Sunday, October 20, 2013

Gone to Hell in a Basket

I was at the Jake Menghini Museum in Norway, Michigan, yesterday and saw this included in one of their dioramas:

Now I can't get this song out of my head:

Thursday, May 30, 2013

Sic transit gloria mundi

I had a reminder this week about just how ephemeral most people's lives can be. We're born, we live, we die, and we don't leave much evidence we ever existed behind.

One of the services our county historical society provides is assistance in genealogical research. We received a request earlier this spring for help in locating and photographing grave markers, marriage certificates, and anything that might be left of the built environment in the area where a specific family lived. To say that results were slim is putting it mildly. The descendants of a fellow who lived in Baraga 100 years ago are putting together a family history. If its main focus was going to be the Baraga County connection, it's going to be a very thin book.

The man was not born in Baraga County, he didn't marry his first wife here, and he died elsewhere so the only legal record was the marriage certificate from when he married again after being widowed. They had hoped to include photographs of the house where their great grandfather lived. The site is now a vacant lot. How about the public school their grandfather attended? Long gone. In fact, even the school that replaced that school is gone -- the current Baraga High School is the third one on the site. Where did he work? The sawmill is gone; the site adjacent to US-41 is now vacant lot and marina. What about the cemetery? Well, there is a grave marker, a simple pillow stone, for the great grandfather, but several other family graves are unmarked.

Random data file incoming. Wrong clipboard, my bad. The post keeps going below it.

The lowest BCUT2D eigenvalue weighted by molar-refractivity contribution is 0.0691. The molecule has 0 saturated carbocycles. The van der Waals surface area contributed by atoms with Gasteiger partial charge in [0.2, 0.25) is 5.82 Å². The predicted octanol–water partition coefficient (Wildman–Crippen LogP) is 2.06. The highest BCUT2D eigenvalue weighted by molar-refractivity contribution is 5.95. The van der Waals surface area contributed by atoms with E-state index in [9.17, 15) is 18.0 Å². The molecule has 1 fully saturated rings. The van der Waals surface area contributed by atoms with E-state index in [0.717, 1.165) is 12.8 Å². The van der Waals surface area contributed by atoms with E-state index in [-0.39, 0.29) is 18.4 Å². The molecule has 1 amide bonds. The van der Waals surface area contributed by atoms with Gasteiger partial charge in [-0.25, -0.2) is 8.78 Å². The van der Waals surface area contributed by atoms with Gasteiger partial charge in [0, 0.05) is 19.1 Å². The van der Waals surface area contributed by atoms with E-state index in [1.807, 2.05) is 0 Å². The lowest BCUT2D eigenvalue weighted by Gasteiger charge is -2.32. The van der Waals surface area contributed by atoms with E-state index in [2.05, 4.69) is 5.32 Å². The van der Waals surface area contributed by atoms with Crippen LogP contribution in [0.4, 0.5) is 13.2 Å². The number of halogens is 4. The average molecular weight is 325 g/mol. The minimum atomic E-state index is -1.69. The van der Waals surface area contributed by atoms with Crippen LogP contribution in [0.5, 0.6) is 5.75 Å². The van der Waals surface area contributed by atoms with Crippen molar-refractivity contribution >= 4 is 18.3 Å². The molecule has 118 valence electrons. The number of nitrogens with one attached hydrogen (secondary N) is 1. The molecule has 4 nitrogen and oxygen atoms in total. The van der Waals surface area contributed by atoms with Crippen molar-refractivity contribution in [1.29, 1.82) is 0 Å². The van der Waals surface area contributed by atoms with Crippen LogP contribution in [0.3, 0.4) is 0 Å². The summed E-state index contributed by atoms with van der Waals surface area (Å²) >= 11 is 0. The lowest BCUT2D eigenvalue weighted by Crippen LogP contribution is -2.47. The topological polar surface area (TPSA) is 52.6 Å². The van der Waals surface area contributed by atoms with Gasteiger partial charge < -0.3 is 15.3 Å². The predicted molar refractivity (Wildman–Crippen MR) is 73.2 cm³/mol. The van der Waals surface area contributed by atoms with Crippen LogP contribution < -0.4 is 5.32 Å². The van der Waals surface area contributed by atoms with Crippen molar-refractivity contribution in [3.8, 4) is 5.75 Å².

The man's great grandson stopped by the museum the other day. He was hoping we might have some historical photos on file that included either views of the buildings related to his great grandfather's life or group photos of some sort that included the man. I was able to provide some turn of the century street scenes and a nice view of the Thomas Nester sawmill, but there were no group photos or portraits that were labeled with the person's name. There was one group photo of sawmill employees in which only about half the men were identified; the great grandson said that one of the unnamed men strongly resembled the descriptions of his great grandfather so he asked for a copy of it. Is it a match? Who knows -- his great grandfather was a physically small man with a large mustache; the fellow in the photo was a physically small man with an impressive mustache. But so were three of the other guys in the picture.

The whole experience left me feeling rather melancholy.